The Defense Advanced Research Projects Agency has partnered with Boeing to design, develop and test a demonstration space vehicle under DARPA’s Experimental Spaceplane program.
The XS-1 program seeks to build and launch a new set of hypersonic aircraft designed to provide less-expensive access to space at short notice in support of national security missions, DARPA said Wednesday.
Boeing will build a reusable unmanned spaceplane – Phantom Express – designed to field an expendable second stage to launch a 3,000-pound satellite into low-Earth orbit.
“Phantom Express is designed to disrupt and transform the satellite launch process as we know it today, creating a new, on-demand space-launch capability that can be achieved more affordably and with less risk,” Darryl Davis, president of Boeing Phantom Works, said in a statement released Wednesday.
The spaceplane will use an Aerojet Rocketdyne-built AR-22 engine designed to be reusable and run on liquid hydrogen fuel and liquid oxygen and will be equipped with a first stage that will return to Earth for use in future flights.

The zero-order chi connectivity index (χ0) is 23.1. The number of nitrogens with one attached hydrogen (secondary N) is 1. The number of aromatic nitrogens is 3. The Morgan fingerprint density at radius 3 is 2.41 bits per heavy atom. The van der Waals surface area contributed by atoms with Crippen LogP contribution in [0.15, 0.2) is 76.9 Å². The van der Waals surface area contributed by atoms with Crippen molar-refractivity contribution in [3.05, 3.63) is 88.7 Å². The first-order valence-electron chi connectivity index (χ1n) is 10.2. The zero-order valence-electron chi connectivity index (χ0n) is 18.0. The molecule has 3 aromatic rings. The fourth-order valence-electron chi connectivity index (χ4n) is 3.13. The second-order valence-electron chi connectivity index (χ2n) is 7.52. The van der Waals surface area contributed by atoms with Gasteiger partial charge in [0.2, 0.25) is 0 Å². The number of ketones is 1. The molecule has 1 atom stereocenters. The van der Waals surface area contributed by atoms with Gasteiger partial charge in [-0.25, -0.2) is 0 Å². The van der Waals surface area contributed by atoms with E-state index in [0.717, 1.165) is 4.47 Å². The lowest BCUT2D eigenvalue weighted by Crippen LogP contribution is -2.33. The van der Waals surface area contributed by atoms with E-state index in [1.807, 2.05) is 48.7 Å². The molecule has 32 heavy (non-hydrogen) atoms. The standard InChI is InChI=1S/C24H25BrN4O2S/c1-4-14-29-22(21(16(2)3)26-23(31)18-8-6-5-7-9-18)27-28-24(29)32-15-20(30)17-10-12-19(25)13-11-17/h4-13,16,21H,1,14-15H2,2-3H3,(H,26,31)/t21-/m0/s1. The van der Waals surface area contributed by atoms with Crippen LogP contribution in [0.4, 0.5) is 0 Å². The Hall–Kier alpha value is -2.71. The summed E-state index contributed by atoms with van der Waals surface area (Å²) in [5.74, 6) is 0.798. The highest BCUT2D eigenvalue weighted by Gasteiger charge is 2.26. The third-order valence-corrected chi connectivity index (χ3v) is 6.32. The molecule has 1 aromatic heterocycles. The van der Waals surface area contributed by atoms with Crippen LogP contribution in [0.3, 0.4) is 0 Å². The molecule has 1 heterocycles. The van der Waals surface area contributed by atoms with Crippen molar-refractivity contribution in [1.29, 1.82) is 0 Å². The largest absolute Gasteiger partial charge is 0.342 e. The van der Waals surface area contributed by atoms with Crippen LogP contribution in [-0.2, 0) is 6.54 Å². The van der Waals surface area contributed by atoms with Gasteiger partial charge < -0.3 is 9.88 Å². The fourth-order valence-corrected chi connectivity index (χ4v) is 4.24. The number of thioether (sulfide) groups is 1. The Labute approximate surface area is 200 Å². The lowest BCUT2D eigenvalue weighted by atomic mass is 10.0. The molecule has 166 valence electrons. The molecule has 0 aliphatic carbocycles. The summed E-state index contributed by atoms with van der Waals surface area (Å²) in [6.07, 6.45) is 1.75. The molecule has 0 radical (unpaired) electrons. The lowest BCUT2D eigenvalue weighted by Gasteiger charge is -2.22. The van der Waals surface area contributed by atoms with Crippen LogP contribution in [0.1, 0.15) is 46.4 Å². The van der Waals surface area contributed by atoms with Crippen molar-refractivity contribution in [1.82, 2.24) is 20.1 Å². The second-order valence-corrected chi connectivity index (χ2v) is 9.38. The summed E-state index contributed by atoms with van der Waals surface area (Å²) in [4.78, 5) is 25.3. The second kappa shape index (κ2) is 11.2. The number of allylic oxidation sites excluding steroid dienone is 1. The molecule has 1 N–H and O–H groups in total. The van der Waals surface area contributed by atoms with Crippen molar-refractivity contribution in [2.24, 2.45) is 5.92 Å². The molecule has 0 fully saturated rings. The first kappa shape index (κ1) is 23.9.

Boeing plans to incorporate other technology components into the technology demonstrator such as cryogenic composite propellant tanks, flight-termination systems and hybrid metal composite wings and control surfaces.
Boeing will transition to the second and third phases of the XS-1 program.
Under Phase 2, the company will design, develop and test the experimental spaceplane through 2019 and conduct 10 ground fire tests of the propulsion engine for a period of 10 days.
Boeing will perform up to 15 test flights by 2020 with a goal to send a 3,000-pound demonstration payload into orbit at a speed of Mach 10 as part of the program’s third phase.